Transforming Data into Actionable Intelligence in Regulated Industries
We recently sat down with Cal Al-Dhubaib, CEO of Pandata, to chat about a range of issues related to artificial intelligence, machine learning, and data science. This post, which has been adapted from a previously published article, takes a deeper dive into some of the issues we discussed in the first part of our conversation.
In the first of a series of fireside chats between Bo Howell, CEO of Joot and owner of FinTech Law, and Cal Al-Dhubaib, CEO of Pandata, the two discuss managing data and regulatory compliance. Between the rich experience of Joot’s automated SEC compliance solutions and Pandata’s design of human-centered, trusted artificial intelligence in healthcare and other heavily regulated industries, the conversation was compelling.
Let’s face it: in the business world today, one thing most companies have in common is a lot of data. But having a superpower and controlling it are two different things. The same goes for data. As aptly put by Cal Al-Dhubaib, “It's not about how much data you can track anymore, but what data can you measure?”
Organizations need to know how to use their data to comply with industry-specific regulations but also more universal regulations like CCPA and GDPR. Having data is definitely a superpower that can create a competitive advantage, increase revenue, and even streamline processes. But data needs to be wielded for good, and that’s where trusted AI comes in—making fairness, transparency, and privacy a primary focus.
Many businesses are struggling with questions like these:
- Where do we start with building a machine learning solution?
- What should the solution be?
- What value will an AI-based solution add to the business?
Machine learning brings three buckets of value-adds for businesses:
- Streamlining tasks
- Improving efficiency and accuracy
- Augmenting human intelligence
Let’s explain this with an example of a marketing team looking for a prospect. The process of finding a potential lead, checking their LinkedIn profile, documenting each data point, and analyzing it to qualify a lead is a massive undertaking for even an entire team. This is where machine learning can help. Machine learning algorithms can streamline tasks, track every detail, and help you with recommendations that otherwise would have taken ages to accomplish.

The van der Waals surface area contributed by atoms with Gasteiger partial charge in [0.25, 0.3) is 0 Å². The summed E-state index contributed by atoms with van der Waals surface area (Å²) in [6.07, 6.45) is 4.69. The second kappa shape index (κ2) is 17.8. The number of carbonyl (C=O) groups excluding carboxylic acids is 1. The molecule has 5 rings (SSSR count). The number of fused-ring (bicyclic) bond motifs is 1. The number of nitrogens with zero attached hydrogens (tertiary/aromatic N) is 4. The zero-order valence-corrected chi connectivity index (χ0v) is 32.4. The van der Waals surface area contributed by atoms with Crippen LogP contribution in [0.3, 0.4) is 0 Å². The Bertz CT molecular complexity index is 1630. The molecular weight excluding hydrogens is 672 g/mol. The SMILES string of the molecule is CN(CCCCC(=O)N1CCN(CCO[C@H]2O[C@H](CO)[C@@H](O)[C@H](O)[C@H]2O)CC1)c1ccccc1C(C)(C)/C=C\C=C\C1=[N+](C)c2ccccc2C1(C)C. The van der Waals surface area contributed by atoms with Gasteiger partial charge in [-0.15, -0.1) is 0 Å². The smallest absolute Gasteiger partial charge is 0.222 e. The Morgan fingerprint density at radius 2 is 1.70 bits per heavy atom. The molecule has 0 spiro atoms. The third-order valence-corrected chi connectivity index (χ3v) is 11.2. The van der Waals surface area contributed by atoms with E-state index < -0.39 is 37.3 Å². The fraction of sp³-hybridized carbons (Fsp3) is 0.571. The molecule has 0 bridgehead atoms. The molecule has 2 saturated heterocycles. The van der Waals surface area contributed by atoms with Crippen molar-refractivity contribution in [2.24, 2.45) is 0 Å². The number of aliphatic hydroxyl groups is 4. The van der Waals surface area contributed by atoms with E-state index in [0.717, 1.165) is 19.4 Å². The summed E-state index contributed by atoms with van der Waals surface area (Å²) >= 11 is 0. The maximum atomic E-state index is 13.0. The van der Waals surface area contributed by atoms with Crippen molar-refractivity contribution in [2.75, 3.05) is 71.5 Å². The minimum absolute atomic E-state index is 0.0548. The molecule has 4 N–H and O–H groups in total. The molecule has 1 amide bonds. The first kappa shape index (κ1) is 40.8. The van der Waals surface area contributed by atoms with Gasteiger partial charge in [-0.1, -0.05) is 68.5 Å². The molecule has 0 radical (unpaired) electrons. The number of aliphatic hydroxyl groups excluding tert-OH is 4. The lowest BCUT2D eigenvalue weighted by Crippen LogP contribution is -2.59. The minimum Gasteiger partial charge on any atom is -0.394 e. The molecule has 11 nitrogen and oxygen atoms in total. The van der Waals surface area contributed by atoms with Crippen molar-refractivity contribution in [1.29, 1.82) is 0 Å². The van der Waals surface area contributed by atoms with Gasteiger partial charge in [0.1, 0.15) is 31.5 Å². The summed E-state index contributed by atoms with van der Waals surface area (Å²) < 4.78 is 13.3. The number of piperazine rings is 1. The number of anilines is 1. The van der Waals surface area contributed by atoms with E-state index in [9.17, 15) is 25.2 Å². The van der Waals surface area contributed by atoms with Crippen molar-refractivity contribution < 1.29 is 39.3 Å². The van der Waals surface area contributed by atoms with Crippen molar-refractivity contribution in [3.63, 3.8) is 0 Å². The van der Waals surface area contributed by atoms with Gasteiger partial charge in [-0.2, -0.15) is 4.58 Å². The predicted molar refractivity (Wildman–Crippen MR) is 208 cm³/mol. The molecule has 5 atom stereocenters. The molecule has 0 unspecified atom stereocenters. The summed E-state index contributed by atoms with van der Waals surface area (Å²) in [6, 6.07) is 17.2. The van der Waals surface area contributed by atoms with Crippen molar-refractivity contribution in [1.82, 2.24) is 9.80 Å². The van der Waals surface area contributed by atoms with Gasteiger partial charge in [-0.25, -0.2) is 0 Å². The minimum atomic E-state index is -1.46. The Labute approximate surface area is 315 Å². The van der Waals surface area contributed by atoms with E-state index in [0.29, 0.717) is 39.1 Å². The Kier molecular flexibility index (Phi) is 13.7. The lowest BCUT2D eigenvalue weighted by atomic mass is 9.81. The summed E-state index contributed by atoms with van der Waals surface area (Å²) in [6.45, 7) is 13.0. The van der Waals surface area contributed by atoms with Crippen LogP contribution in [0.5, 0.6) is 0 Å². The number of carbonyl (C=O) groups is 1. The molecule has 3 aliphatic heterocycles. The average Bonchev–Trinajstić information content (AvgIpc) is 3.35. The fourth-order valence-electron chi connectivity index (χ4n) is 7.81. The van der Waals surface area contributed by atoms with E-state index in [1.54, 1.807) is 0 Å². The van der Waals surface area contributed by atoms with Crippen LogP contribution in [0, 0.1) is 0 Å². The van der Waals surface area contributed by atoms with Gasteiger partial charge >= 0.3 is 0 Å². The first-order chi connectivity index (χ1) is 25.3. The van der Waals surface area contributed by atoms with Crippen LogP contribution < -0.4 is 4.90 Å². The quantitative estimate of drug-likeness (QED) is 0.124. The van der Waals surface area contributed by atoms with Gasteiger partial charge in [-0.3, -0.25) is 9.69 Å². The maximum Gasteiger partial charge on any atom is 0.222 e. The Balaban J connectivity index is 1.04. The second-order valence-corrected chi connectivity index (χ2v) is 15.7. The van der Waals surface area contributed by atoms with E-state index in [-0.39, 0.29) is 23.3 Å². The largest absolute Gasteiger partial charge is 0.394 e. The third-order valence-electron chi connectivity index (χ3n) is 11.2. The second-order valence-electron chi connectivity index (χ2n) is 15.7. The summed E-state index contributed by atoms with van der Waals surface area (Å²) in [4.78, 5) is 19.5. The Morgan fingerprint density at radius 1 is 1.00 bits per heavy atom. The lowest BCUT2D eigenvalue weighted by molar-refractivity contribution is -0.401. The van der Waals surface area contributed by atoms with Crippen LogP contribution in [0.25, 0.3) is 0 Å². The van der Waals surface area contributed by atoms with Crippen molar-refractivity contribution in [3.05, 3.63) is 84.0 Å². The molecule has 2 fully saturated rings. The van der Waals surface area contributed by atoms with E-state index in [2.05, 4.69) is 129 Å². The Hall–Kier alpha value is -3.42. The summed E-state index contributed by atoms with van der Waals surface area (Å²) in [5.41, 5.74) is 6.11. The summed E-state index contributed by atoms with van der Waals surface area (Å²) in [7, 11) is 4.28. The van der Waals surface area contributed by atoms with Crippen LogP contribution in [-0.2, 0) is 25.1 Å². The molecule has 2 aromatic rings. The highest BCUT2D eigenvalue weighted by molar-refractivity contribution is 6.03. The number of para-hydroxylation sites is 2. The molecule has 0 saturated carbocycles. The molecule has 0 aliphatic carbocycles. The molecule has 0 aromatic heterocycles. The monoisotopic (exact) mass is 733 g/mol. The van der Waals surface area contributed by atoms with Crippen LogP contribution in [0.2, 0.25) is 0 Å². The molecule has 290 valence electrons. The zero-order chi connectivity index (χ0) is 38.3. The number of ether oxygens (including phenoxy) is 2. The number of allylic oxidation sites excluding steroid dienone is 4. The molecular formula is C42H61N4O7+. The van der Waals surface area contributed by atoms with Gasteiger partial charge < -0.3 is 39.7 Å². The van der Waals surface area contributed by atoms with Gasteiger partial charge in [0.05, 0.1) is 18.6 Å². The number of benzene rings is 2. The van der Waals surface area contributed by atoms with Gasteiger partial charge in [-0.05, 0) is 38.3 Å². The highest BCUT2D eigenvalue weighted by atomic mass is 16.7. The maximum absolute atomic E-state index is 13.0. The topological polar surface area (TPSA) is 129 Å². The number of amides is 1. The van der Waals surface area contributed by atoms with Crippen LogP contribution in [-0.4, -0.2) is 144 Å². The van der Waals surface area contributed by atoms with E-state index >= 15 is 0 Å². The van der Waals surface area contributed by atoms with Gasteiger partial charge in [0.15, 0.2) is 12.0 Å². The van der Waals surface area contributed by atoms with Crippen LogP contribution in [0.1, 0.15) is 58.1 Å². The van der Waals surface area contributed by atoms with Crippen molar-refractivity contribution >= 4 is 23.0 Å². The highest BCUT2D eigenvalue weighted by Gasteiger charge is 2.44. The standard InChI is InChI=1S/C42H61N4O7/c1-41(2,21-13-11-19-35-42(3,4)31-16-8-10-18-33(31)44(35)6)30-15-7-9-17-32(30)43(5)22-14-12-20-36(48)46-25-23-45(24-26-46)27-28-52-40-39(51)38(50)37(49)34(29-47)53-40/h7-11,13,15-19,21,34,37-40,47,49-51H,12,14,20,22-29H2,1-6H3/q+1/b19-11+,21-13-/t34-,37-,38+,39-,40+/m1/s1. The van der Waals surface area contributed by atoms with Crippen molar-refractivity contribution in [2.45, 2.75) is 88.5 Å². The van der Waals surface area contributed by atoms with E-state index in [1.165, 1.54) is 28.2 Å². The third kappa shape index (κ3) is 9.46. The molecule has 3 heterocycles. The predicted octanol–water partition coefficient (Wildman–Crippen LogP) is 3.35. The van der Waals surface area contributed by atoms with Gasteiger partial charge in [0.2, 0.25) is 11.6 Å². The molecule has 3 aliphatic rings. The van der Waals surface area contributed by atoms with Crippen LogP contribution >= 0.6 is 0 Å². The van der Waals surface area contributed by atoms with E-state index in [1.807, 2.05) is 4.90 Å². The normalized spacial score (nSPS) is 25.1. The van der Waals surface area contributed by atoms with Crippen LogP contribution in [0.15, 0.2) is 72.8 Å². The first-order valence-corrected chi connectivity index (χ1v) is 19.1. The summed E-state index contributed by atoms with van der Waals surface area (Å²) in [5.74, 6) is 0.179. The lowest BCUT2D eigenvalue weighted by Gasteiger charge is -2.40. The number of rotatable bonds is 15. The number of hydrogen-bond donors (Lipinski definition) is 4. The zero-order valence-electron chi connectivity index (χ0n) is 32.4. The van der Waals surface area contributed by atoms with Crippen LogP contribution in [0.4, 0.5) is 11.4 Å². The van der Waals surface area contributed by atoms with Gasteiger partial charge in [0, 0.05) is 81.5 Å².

Improving Efficiency and Accuracy
Repetitive tasks are a time sink. Some of these tasks may require more in-depth analysis and higher efforts to generate results. As humans, we can only process so much information and do so much in a day.
Take the example of a call center where QAs randomly select a few samples to evaluate the quality of customer service. Such quality testing only scratches the surface, and many significant details can go unnoticed. Bo Howell explains: “In financial services, SEC registrants need to comply with lots of rules and regulations. One required task is email review. The amount of email produced by even a small business is huge, and no one can review it all. So people tend to do it monthly or quarterly, just taking a sample. At best, they’re getting a snapshot and hoping to get lucky. Trading is another example. There can be thousands of trades a day, maybe more, and monitoring all of them is overwhelming. Some larger businesses will hire someone to do that as a full-time job, but even that person has capacity limits.”
When processes like these use ML algorithms trained with a range of data sets, sampling approaches, and scenarios, the accuracy of each sample can improve with automation. With such algorithms, businesses can expand sampling activities, freeing people to focus on more fulfilling work.
Augmenting Human Intelligence
Humans are limited when it comes to monitoring anything and everything. The cybersecurity space is one such example. For humans, finding an anomaly or a malicious pattern among millions of data transactions or exchanges is almost impossible.
This is why human-in-the-loop AI matters. Designing with humans as a part of the process will help the AI better automate, track, monitor, and detect malicious patterns in the cybersecurity space, more like a human would. Business owners, managers, and employees should consider how AI can supplement their work, not replace it. Additionally, when designing an AI product or process, consider the human-user interface. If you want people to engage with a machine, it should feel natural.
Every business should be looking to use data to its advantage. However, it's not just the data that’s valuable but also the analysis, context, and execution of intelligence derived from such data. Starting with a trustworthy AI strategy can bring structure to the chaos and enhance business intelligence, especially in regulated industries where concerns around privacy are paramount.